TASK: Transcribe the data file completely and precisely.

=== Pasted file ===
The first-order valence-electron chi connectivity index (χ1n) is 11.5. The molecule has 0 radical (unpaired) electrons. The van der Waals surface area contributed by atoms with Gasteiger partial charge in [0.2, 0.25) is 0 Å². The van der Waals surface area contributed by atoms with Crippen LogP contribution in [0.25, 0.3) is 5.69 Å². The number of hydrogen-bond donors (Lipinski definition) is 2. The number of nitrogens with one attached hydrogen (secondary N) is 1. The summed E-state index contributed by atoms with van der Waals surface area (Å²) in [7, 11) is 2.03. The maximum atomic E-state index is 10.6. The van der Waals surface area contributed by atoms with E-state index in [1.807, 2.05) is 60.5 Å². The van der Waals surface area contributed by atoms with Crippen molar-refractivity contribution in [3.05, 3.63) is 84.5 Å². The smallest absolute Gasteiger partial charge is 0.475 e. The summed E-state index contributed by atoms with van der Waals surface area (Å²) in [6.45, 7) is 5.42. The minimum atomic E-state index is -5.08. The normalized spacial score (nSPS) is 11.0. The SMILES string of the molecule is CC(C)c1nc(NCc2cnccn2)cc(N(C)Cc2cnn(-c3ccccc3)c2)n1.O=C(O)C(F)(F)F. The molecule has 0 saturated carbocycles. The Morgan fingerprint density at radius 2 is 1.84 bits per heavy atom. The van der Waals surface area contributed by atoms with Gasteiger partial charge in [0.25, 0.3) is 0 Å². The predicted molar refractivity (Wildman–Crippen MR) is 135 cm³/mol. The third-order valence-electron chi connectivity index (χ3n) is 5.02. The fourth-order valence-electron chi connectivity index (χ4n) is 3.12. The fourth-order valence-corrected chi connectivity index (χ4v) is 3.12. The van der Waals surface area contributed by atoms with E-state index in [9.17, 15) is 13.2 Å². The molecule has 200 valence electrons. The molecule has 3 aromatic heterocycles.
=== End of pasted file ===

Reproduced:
The first-order valence-electron chi connectivity index (χ1n) is 11.5. The molecule has 0 radical (unpaired) electrons. The van der Waals surface area contributed by atoms with Gasteiger partial charge in [0.2, 0.25) is 0 Å². The van der Waals surface area contributed by atoms with Crippen LogP contribution in [0.25, 0.3) is 5.69 Å². The number of hydrogen-bond donors (Lipinski definition) is 2. The number of nitrogens with one attached hydrogen (secondary N) is 1. The summed E-state index contributed by atoms with van der Waals surface area (Å²) in [7, 11) is 2.03. The maximum atomic E-state index is 10.6. The van der Waals surface area contributed by atoms with E-state index in [1.807, 2.05) is 60.5 Å². The van der Waals surface area contributed by atoms with Crippen molar-refractivity contribution in [3.05, 3.63) is 84.5 Å². The smallest absolute Gasteiger partial charge is 0.475 e. The summed E-state index contributed by atoms with van der Waals surface area (Å²) in [6.45, 7) is 5.42. The minimum atomic E-state index is -5.08. The normalized spacial score (nSPS) is 11.0. The SMILES string of the molecule is CC(C)c1nc(NCc2cnccn2)cc(N(C)Cc2cnn(-c3ccccc3)c2)n1.O=C(O)C(F)(F)F. The molecule has 0 saturated carbocycles. The Morgan fingerprint density at radius 2 is 1.84 bits per heavy atom. The van der Waals surface area contributed by atoms with Gasteiger partial charge in [0.25, 0.3) is 0 Å². The predicted molar refractivity (Wildman–Crippen MR) is 135 cm³/mol. The third-order valence-electron chi connectivity index (χ3n) is 5.02. The fourth-order valence-electron chi connectivity index (χ4n) is 3.12. The fourth-order valence-corrected chi connectivity index (χ4v) is 3.12. The van der Waals surface area contributed by atoms with E-state index in [9.17, 15) is 13.2 Å². The molecule has 200 valence electrons. The molecule has 3 aromatic heterocycles.